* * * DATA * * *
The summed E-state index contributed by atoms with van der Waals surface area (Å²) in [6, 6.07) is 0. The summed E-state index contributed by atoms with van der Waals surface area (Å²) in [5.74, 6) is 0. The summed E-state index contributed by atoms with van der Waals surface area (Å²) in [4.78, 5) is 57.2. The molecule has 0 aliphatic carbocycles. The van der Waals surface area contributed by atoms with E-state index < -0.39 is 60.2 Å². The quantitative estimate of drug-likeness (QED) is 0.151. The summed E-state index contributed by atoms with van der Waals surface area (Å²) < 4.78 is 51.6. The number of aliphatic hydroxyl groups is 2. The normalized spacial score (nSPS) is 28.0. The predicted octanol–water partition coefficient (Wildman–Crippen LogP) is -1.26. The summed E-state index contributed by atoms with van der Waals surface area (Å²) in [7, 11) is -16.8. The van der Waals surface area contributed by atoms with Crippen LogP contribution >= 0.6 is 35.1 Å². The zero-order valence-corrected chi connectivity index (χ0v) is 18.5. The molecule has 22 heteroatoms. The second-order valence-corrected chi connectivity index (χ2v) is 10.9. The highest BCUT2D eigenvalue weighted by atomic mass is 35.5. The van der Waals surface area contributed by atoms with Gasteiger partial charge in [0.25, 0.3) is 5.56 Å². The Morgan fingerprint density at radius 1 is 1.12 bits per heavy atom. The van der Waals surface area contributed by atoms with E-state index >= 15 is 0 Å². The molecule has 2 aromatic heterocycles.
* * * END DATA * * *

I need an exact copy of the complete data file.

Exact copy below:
The summed E-state index contributed by atoms with van der Waals surface area (Å²) in [6, 6.07) is 0. The summed E-state index contributed by atoms with van der Waals surface area (Å²) in [5.74, 6) is 0. The summed E-state index contributed by atoms with van der Waals surface area (Å²) in [4.78, 5) is 57.2. The molecule has 0 aliphatic carbocycles. The van der Waals surface area contributed by atoms with E-state index < -0.39 is 60.2 Å². The quantitative estimate of drug-likeness (QED) is 0.151. The summed E-state index contributed by atoms with van der Waals surface area (Å²) < 4.78 is 51.6. The number of aliphatic hydroxyl groups is 2. The normalized spacial score (nSPS) is 28.0. The predicted octanol–water partition coefficient (Wildman–Crippen LogP) is -1.26. The summed E-state index contributed by atoms with van der Waals surface area (Å²) in [7, 11) is -16.8. The van der Waals surface area contributed by atoms with Crippen LogP contribution >= 0.6 is 35.1 Å². The zero-order valence-corrected chi connectivity index (χ0v) is 18.5. The molecule has 22 heteroatoms. The second-order valence-corrected chi connectivity index (χ2v) is 10.9. The highest BCUT2D eigenvalue weighted by atomic mass is 35.5. The van der Waals surface area contributed by atoms with Gasteiger partial charge in [0.25, 0.3) is 5.56 Å². The Morgan fingerprint density at radius 1 is 1.12 bits per heavy atom. The van der Waals surface area contributed by atoms with E-state index >= 15 is 0 Å². The molecule has 2 aromatic heterocycles.